“Legal permanent protection of these sites gives long term security to all Asity’s efforts as well as biodiversity conservation”, said Vony Raminoarisoa, Director of Asity Madagascar.

Find out more about the project here.

Giant lemur fossils discovery in Madagascar

This video says about itself:

Enormous Underwater Fossil Graveyard Found

8 January 2015

National Science Foundation-funded anthropologists and paleontologists uncovered what could be the largest single collection of lemur remains ever found. What’s more, they found it in a most unusual place–hidden in a series of underwater caves in a remote desert region of Madagascar.

Described as a lemur graveyard, the discovery of hundreds of potentially thousand-year old skeletons make it one of the most unique sites in the world. The finding, reported in this video, could be important for understanding human relatives and other animals and result in a totally new era for underwater paleontology.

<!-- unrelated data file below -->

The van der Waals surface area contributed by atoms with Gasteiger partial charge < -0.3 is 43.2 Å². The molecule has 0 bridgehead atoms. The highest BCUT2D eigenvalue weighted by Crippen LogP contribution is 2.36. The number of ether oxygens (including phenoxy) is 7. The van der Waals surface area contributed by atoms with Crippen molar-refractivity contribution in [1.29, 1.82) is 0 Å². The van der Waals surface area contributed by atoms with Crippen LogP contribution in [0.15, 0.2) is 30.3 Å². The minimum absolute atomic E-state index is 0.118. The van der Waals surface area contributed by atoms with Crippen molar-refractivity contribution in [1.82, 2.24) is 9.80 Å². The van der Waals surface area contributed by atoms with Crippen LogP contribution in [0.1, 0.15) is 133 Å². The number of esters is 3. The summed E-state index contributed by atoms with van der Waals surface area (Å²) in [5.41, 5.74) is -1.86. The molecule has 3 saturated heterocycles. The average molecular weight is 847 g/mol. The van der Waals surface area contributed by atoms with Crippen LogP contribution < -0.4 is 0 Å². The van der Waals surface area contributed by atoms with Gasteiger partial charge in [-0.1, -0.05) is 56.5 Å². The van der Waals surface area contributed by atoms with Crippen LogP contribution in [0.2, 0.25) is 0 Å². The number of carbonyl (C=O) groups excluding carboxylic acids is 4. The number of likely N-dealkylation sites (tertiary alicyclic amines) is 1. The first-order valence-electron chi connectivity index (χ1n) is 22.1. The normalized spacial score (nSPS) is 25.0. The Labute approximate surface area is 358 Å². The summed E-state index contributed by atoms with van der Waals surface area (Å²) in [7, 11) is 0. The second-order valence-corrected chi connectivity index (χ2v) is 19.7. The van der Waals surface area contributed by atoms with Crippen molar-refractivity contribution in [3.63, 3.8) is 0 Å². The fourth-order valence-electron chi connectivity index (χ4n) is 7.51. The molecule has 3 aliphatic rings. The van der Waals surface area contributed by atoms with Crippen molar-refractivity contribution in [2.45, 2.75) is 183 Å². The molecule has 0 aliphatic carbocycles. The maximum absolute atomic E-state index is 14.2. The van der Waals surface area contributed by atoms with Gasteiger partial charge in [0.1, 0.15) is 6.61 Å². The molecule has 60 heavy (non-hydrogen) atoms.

From the Washington Post in the USA:

In an underwater graveyard, scientists discover bones of giants from Madagascar’s past

By Sarah Kaplan

February 19 2015

Not too long ago, huge animals dominated the island of Madagascar: elephant birds the height of professional basketball players, giant, lumbering tortoises, massive lemurs that weighed up to 15 times as much as their smaller, living relatives.